Computer Weekly Editor's Blog

May 6 2015   10:07AM GMT

The digital challenge for the new government

Bryan Glick Bryan Glick Profile: Bryan Glick

Tags:
Broadband
Government IT
Skills
Startups

It’s been said that the general election this week is the most important for a generation. That’s probably true on a number of levels – and certainly within the microcosm of the IT and digital community.

Technology is not going to decide who wins, but it is going to underpin the delivery of almost every major policy enacted over the next five years by whatever parties make up the new administration. This will be the most digital government ever – frankly, whether they like it or not.

Fortunately, the politicians appear to know this. Every major party’s manifesto recognised the importance of broadband, startups, education, research and digital public services.

The IT community expects and demands that it receives the same sort of favourable political treatment as financial services, manufacturing or construction. We’re not there yet. But a digital Britain ticks every box in terms of the issues that will determine the economic success of the new administration – rebalancing the economy, growing new businesses, reversing the export trade gap, and more.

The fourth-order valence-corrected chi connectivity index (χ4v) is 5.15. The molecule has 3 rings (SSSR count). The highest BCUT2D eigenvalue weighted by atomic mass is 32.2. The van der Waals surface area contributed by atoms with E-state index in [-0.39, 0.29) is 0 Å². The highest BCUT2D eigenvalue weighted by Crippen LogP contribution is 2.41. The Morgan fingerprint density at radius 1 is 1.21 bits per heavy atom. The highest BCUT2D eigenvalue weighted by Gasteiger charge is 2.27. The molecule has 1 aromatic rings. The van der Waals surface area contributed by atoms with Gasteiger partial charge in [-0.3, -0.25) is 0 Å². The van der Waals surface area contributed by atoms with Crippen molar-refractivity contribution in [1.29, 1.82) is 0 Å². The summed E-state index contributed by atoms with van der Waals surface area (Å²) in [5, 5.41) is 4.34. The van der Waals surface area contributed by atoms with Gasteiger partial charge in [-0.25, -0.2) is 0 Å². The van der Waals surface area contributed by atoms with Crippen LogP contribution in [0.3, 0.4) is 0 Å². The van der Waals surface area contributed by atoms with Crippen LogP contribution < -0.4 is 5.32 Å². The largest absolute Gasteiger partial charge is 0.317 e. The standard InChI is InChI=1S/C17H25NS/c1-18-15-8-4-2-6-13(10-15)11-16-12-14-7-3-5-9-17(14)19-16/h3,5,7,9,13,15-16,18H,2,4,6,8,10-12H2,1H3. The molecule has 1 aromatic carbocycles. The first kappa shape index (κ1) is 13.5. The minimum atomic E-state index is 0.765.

In healthcare, there is simply no way the NHS will be able to meet demand without a radical growth in technology adoption and innovation. In education, children will not meet the future needs of employers unless they have computing skills. Name a policy priority, and tech is at its heart.

This criticality must be acknowledged by the next government in its support and policies for the technology community. We will need a dedicated digital minister, with a far-reaching brief to promote the digital economy and to push through IT-enabled change in Whitehall. We need to build a broadband infrastructure that will meet the needs of the next 20 years, not just the next five. We need digitally enlightened policies that recognise how technology can radically transform the business of government, not simply automate the way things have always worked.

There has been good progress over the past five years, but there is a lot more yet to do – and a lot more benefit to be achieved in terms of cost cuts, service improvements and government efficiency. There is a digital dividend awaiting a government that gets it right. We hope and expect that they accept the challenge.

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